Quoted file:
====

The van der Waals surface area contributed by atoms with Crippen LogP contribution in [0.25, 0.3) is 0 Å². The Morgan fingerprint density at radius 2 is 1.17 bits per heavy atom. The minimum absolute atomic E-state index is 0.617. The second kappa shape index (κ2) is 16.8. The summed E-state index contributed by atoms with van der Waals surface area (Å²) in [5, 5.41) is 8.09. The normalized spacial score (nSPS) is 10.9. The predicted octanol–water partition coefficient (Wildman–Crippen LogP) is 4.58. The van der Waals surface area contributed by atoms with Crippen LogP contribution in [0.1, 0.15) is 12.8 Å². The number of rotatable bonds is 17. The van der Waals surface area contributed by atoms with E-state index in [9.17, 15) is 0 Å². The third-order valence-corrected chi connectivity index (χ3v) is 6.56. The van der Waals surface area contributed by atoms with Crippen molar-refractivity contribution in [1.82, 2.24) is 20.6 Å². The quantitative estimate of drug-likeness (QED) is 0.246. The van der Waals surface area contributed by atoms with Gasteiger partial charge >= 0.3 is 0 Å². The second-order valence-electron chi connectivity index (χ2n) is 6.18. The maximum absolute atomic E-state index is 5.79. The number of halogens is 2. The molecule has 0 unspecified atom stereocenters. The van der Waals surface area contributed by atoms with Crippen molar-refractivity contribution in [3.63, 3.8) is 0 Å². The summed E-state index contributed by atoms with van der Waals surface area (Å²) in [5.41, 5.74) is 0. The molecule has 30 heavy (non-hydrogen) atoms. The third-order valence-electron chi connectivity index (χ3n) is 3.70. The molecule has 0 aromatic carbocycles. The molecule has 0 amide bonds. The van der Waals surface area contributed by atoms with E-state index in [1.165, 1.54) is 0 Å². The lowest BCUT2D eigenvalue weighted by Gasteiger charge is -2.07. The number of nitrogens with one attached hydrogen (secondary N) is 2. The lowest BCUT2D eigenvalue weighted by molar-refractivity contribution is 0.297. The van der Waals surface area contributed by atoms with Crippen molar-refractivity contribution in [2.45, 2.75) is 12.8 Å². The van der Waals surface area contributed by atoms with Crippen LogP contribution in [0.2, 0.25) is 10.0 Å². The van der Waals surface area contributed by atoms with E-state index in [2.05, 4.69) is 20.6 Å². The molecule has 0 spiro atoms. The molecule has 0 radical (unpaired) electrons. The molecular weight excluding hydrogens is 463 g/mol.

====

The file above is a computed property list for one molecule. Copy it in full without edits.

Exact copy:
The van der Waals surface area contributed by atoms with Crippen LogP contribution in [0.25, 0.3) is 0 Å². The Morgan fingerprint density at radius 2 is 1.17 bits per heavy atom. The minimum absolute atomic E-state index is 0.617. The second kappa shape index (κ2) is 16.8. The summed E-state index contributed by atoms with van der Waals surface area (Å²) in [5, 5.41) is 8.09. The normalized spacial score (nSPS) is 10.9. The predicted octanol–water partition coefficient (Wildman–Crippen LogP) is 4.58. The van der Waals surface area contributed by atoms with Crippen LogP contribution in [0.1, 0.15) is 12.8 Å². The number of rotatable bonds is 17. The van der Waals surface area contributed by atoms with E-state index in [9.17, 15) is 0 Å². The third-order valence-corrected chi connectivity index (χ3v) is 6.56. The van der Waals surface area contributed by atoms with Crippen molar-refractivity contribution in [1.82, 2.24) is 20.6 Å². The quantitative estimate of drug-likeness (QED) is 0.246. The van der Waals surface area contributed by atoms with Gasteiger partial charge >= 0.3 is 0 Å². The second-order valence-electron chi connectivity index (χ2n) is 6.18. The maximum absolute atomic E-state index is 5.79. The number of halogens is 2. The molecule has 0 unspecified atom stereocenters. The van der Waals surface area contributed by atoms with Crippen molar-refractivity contribution in [3.63, 3.8) is 0 Å². The summed E-state index contributed by atoms with van der Waals surface area (Å²) in [5.41, 5.74) is 0. The molecule has 30 heavy (non-hydrogen) atoms. The third-order valence-electron chi connectivity index (χ3n) is 3.70. The molecule has 0 aromatic carbocycles. The molecule has 0 amide bonds. The van der Waals surface area contributed by atoms with E-state index in [1.165, 1.54) is 0 Å². The lowest BCUT2D eigenvalue weighted by Gasteiger charge is -2.07. The number of nitrogens with one attached hydrogen (secondary N) is 2. The lowest BCUT2D eigenvalue weighted by molar-refractivity contribution is 0.297. The van der Waals surface area contributed by atoms with Crippen molar-refractivity contribution in [2.45, 2.75) is 12.8 Å². The van der Waals surface area contributed by atoms with Crippen LogP contribution in [0.2, 0.25) is 10.0 Å². The van der Waals surface area contributed by atoms with E-state index in [2.05, 4.69) is 20.6 Å². The molecule has 0 spiro atoms. The molecule has 0 radical (unpaired) electrons. The molecular weight excluding hydrogens is 463 g/mol.